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The Problem With Patents: Operating with Blunt Instruments

The Standards Blog - Andy Updegrove - Yesterday, the Obama administration announced a new effort to curb baseless patent lawsuits, which it believes are stifling innovation and economic activity.  The new initiative would take five actions under the President’s Executive authority, and also makes seven legislative recommendations intended, “to protect innovators from frivolous litigation and ensure the highest-quality patents in our system.”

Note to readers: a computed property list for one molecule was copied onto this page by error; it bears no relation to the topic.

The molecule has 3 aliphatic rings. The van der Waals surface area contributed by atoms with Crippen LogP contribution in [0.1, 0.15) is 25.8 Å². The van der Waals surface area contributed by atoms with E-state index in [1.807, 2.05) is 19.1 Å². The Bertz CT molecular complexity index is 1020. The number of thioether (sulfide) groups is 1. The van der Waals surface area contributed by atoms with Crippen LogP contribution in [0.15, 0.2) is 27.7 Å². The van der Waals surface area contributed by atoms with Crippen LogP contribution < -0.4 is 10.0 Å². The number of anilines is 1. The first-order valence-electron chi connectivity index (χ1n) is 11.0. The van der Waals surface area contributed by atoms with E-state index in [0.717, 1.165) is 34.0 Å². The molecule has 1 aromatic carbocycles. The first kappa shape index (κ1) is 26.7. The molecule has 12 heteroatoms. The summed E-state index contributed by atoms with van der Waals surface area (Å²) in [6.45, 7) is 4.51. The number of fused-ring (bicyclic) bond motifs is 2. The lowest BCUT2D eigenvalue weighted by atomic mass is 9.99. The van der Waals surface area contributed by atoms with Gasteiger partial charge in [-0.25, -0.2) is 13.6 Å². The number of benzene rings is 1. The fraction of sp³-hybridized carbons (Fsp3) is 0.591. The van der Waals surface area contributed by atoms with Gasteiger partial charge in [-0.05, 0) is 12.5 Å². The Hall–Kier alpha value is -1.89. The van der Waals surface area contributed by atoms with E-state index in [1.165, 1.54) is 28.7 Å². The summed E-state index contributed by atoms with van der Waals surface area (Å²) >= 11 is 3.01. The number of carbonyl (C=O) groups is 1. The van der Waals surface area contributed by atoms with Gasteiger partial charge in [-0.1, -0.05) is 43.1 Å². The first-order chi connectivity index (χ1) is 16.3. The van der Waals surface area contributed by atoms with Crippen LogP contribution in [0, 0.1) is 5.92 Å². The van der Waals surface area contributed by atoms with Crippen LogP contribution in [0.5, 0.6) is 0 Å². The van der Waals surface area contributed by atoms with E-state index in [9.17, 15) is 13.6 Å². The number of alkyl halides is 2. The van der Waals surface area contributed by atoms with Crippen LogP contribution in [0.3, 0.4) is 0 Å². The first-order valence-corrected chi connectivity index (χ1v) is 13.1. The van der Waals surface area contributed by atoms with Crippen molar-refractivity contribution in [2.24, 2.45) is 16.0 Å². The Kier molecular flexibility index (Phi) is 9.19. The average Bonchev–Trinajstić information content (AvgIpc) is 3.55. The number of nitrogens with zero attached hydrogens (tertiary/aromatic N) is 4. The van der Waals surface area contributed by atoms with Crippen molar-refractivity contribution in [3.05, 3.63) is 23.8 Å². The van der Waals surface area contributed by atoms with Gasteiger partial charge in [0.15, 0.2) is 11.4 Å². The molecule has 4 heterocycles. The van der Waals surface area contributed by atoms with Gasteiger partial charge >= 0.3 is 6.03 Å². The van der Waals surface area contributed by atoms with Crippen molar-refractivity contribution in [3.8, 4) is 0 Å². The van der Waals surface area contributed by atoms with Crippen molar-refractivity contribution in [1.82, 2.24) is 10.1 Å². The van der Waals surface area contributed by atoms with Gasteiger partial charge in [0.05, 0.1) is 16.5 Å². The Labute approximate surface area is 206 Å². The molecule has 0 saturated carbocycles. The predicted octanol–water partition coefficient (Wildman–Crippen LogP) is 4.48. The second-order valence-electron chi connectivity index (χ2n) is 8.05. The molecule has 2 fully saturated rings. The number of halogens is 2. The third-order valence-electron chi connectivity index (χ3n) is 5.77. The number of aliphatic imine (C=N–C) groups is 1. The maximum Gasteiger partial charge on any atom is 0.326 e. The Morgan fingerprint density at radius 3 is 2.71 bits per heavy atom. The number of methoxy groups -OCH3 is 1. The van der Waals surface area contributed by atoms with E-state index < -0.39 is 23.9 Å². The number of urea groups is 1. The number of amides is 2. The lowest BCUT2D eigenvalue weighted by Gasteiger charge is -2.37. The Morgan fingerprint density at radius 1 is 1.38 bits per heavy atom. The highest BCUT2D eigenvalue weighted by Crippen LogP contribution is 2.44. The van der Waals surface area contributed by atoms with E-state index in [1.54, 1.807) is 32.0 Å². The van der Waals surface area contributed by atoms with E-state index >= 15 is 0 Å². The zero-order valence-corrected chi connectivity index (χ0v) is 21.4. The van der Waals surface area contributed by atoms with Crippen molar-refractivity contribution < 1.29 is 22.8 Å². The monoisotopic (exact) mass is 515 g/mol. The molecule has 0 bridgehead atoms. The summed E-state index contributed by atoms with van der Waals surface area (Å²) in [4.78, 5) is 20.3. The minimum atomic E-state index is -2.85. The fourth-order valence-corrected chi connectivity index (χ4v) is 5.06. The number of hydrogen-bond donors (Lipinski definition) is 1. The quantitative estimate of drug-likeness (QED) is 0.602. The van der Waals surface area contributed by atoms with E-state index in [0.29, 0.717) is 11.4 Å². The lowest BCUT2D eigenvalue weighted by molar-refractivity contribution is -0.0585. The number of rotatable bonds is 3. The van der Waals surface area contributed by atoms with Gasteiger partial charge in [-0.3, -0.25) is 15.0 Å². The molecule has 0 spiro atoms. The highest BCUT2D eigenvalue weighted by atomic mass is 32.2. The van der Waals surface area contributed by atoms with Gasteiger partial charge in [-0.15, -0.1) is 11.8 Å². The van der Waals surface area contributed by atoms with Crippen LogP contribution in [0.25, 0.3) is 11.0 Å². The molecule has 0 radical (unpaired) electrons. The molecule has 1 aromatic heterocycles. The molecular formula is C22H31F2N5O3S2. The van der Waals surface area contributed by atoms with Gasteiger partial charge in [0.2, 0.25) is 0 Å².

As anyone who watches technology even casually will be aware, the assertion of patents has played a dominating role in the mobile sector of late. It’s not often that a new platform takes over, and as a result, both the stakes as well as the opportunity to unseat incumbents is high. In such a situation, the dominant players have an incentive to pull out all the stops, and indeed they have. The resulting suits have been particularly troublesome where infringement is unavoidable, as is the case with so-called “standards essential patents.”

But the high level head bashing between technology leviathans like Apple, Samsung, Google and Microsoft has partially obscured a more troubling and ongoing crisis in the technology sector, which is the misuse of patents by companies referred to as “non-practicing entities” (NPEs), “Patent Assertion Entities” (PAEs), or simply as “trolls.”